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CNN This Morning

Stephen Gutowski is Interviewed about the Guns in the Nashville Shooting; Netanyahu Delays Judicial Overhaul; Water Worries in Philadelphia; Severe Storms Batter Southeast; Evanston, Illinois, Adds Cash Option to Reparations. Aired 6:30-7a ET

Aired March 28, 2023 - 06:30   ET





LAUREN DAIGLE, MUSICIAN (singing): Then sings my soul, my Savior God to thee.


DON LEMON, CNN ANCHOR: A beautiful sound for such a tragedy there. Christin singer Lauren Daigle at a vigil in Nashville, this was last night, after postponing her concert to host prayers for the victims of the Covenant School shooting. Nine-year-old students and three adults lost their lives and police say the 28 year old shooter was heavily armed, carrying three firearms, including two assault-style weapons.

Overnight, police executed a search warrant at the shooter's home where they seized a sawed off shotgun and a second shotgun.

I want to bring in now Stephen Gutowski, he's a safety instruction and firearms reporter for

Stephen, thank you for joining us this morning.

We just -- we got the new information on what they found overnight and the weapons that were allegedly found at the scene. What more can you tell us about the weapons that the shooter had?

STEPHEN GUTOWSKI, GUN SAFETY INSTRUCTION AND FIREARMS REPORTER, THE RELOAD: Yes, so the weapons that were recovered at the scene, there actually seems to have been some sort of misunderstanding from police about what they are. As you can see in these pictures here, you have a 9mm handgun, and AR-15 style pistol, and then a SUB2000, which is a pistol caliber carbine that shoots 9mm as well.

And then what's interesting about those guns you mentioned being recovered at the shooter's home is the sawed off shotgun because if - if it is indeed a shotgun that has a barrel shorter than 18 inches, that would actually be subject to stricter federal regulations under the National Firearms Act. KAITLAN COLLINS, CNN ANCHOR: And, Stephen, I mean, you're a firearms

expert. That's why we have you on this morning and -- to talk about these things because it is such an important part of this as we learn more about the shooting and what was brought to the actual school with the shooter.

Three guns, we are told, two of them assault-style weapons, one handgun. What do you -- I mean that is a significant amount of firepower that this person had with them at the -- at the scene of this shooting.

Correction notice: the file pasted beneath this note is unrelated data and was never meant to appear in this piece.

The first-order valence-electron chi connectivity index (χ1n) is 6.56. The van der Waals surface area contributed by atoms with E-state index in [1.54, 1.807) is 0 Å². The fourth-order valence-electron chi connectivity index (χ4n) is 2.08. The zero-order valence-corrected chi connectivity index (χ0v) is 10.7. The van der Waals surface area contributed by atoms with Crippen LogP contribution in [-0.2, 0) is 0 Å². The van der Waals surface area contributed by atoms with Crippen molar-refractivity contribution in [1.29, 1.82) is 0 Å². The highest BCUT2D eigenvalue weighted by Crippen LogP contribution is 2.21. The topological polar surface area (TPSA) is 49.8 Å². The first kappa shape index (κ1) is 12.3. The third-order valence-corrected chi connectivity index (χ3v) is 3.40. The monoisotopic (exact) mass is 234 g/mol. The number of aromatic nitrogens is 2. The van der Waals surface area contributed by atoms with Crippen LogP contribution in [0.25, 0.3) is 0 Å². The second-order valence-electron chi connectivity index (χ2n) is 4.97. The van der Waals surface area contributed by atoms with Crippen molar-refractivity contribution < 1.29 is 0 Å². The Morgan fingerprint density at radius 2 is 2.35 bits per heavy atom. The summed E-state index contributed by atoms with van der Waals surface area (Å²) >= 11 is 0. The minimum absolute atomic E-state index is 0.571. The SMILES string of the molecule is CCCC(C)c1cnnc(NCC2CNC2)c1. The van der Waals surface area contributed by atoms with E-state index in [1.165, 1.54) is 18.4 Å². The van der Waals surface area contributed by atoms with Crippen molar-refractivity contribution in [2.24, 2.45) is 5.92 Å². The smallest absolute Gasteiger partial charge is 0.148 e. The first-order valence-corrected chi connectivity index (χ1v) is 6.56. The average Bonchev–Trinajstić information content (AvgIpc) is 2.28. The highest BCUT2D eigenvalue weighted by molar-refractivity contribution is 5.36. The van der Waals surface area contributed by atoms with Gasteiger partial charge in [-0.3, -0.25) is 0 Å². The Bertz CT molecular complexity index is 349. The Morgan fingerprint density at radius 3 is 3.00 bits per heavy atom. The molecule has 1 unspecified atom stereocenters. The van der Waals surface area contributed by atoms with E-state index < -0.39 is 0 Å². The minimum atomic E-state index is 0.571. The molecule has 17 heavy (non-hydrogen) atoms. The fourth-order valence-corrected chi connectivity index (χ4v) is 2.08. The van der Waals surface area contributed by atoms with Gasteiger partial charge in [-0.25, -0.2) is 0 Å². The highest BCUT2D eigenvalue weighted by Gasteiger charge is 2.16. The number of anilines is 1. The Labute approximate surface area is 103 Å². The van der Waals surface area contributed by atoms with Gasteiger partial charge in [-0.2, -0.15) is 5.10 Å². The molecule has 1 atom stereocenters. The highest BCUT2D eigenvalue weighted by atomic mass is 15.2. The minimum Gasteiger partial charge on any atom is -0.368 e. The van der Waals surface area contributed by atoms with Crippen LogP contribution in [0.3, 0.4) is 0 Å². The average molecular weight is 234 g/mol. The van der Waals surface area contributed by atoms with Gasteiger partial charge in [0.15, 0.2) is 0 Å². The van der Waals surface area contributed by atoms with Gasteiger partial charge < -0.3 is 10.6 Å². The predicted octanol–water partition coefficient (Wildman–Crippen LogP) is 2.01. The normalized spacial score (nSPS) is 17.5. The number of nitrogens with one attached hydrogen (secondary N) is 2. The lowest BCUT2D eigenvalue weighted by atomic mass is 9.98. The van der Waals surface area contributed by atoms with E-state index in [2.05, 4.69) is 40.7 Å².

GUTOWSKI: Yes, it absolutely is. I mean I think it indicates that they were prepared to wreak a lot more havoc than they were able to actually carry out thanks to relatively quick action from the police in this situation. You know, that 14 minute response time where police immediately engaged the shooter, as they were still shooting, indicates that this person was trying to kill more people and, thankfully, was - was stopped at that point.

LEMON: Can we put the full screen of the guns back up and you can explain to us -- and why they're -- why such a different -- why are you making such a distinction? Explain to us again what the guns were and you said one has -- that would be much stricter -- had much more restrictions on it. Can you please explain that? I think it's important.

GUTOWSKI: Yes, certainly.

So, in these pictures you can see one is a 9mm handgun. The one on -- at the other end is a 9mm carbine, so it has a 16 inch barrel but it shoots that same ammunition. And the one in the middle is an AR-15.

Now, we don't have a picture of it, but you described that they had recovered a sawed off shotgun from what the police have reported. That would be subject to a law called the National Firearms Act, where you'd have to have a registration with the ATF to own one of those firearms. You'd have to pay a $200 tax as well. So that -- potentially if the shooter hadn't registered that firearm, if it is indeed a short barrel rifle -- a shotgun, then, you know, they - they would be breaking federal law in that situation, which could, you know, have a penalty of a federal felony up to 10 years in prison. It's - it's - it'd be interesting to see more details about that firearm even if it wasn't used in the actual attack.

COLLINS: Yes. And what we know is two were purchased legally. We don't know more about the third.

Stephen, thank you for sharing your expertise with us this morning.